In class, we introduced  six different  constructors  to describe regular  expressions.   We will be extending  this definition with two new constructors: Whatever and Both. The extended datatype is given below.

 

datatype regexp = Zero

| One

| Char of char

| Plus of regexp * regexp

| Times of regexp * regexp

| Star of regexp

| Whatever

| Both of regexp * regexp

 

The new constructors  have the following definitions:

 

  • Whatever is a string wildcard that accepts whatever, that  is any finite list of characters:

 

L (Whatever) = {L | L is a list of characters}.

 

 

  • Both(R1, R2) accepts a string if and only if it is in both L (R1) and L (R2):

 

L (Both(R1 , R2)) = {L | L ∈ L (R1)  and L ∈ L (R2 )}.

 

The  regular  expression  matcher  match from class is included  in the  support  code for the  assignment.   We have extended  the  datatype definition of regexp to include the  new constructors   Whatever and  Both.   Your  job  is to  extend  match to  deal  with  these  new constructors, and  prove the  correctness  of your implementation.  We define correctness  as follows:

 

Theorem 1 (Correctness). For  R : regexp, let P (R)  be the following statement: For  all values L : char list and total functions p : char list → bool,

  1. match R L p = true if there exist L1, L2 : char list such that L = L1@L2, L1  ∈ L (R),  and p(L2) = true,
  2. match R L p = false otherwise.

 

Then,  match is correct  if for all R : regexp, P(R)  holds.

 

 

In each of the following coding tasks, we strongly recommend that  you think through  the correctness spec when you are writing the code. If you’re stuck on the implementation, try doing the proof first—this will guide you to the answer.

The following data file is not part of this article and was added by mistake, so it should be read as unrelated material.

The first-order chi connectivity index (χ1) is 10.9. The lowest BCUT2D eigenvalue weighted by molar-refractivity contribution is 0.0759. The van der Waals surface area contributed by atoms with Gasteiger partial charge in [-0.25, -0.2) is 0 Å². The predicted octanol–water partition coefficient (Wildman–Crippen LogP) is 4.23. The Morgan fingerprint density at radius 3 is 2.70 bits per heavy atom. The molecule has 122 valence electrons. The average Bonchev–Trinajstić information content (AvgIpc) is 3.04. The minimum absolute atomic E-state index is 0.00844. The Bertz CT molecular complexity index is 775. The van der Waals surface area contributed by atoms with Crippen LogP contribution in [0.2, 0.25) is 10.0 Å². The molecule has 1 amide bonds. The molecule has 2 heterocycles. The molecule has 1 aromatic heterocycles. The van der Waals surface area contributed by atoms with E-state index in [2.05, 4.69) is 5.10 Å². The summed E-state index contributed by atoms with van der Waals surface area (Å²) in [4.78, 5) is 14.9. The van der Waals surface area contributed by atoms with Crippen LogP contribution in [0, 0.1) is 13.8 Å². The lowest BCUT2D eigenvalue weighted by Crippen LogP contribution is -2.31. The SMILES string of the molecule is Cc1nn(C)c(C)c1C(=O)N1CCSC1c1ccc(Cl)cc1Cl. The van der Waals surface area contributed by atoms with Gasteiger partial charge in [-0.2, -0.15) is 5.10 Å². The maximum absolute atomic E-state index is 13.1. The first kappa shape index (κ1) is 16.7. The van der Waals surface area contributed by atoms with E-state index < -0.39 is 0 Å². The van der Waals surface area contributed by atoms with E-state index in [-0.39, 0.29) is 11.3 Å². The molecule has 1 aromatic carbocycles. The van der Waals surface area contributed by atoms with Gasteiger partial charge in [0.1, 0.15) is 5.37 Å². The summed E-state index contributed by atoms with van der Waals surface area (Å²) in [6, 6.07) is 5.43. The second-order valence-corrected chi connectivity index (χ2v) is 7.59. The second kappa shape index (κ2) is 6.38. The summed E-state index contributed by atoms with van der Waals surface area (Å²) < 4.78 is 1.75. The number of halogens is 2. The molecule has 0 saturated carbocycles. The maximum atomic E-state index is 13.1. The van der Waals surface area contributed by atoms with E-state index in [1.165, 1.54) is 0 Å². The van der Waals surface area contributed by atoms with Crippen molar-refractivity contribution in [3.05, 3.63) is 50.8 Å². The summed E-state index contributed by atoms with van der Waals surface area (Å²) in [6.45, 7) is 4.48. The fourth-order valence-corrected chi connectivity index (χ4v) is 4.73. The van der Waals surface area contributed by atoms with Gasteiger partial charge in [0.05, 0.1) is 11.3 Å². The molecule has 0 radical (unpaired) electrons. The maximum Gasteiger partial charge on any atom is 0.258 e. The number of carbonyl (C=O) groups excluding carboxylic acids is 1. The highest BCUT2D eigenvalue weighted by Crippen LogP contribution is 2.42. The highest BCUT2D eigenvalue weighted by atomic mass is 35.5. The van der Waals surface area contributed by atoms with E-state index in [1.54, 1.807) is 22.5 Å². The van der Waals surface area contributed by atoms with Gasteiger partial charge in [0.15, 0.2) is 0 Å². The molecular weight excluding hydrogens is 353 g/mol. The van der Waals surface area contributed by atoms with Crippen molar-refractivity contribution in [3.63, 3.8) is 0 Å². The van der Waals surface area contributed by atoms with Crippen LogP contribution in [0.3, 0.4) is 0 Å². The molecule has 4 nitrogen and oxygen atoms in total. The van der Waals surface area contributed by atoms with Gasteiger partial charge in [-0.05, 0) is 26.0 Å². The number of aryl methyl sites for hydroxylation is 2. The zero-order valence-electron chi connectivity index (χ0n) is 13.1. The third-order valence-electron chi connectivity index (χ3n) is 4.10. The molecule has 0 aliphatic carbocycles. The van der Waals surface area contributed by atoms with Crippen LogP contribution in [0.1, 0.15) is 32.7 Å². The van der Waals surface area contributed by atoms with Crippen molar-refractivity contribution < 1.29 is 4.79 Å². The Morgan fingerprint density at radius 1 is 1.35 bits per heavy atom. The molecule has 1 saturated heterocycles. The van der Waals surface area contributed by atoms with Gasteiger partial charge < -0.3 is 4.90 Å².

Task 2.1 (8%).  Implement the case of match for Whatever, the string wildcard.

 

 

Task 2.2 (10%). Implement the case of match for Both(R1 , R2).

 

 

Task 2.3  (7%).   We give part  (b) of the  correctness  proof of Times(R1, R2)  below, with certain  parts  left out.  Fill in the seven sections of blanks with the appropriate statements. Note that  some of the sections have more than  one blank, and some of the sections are used more than  once. Each numbered  section is worth 1 point.

 

Proof.  Assume L, p such that  match (Times(R1, R2))  L p = true. We need to show that

∃L1, L2 such that  L1@L2 = L with L1 ∈ L (Times(R1 , R2))  and p (L2) = true.

 

Inductive Hypotheses Assume P (R1)  and P (R2),  i.e.

 

 

  1. ∀L1 : char list, p1 : char list → bool s.t. p1 total,  if match R1  L1 p1 = true,

then ∃L11, L21  s.t.  L11 @L21  = L1,  L11  ∈ L (R1 ),  p1  L21  = true

  1. ∀L2 : char list, p2 : char list → bool s.t. p2 total,  if match R2  L2 p2 = true,

then ∃L12, L22  s.t.L12 @L22  = L2,  L12  ∈ L (R2 ),  p2  L22  = true.

 

By stepping:

 

match (Times(R1, R2 )) L p

= case Times(R1,R2 ) of … | Times(R1,R2) => … | …

= (1)                            

 

By assumption,  match (Times(R1, R2))  L p = true. So by transitivity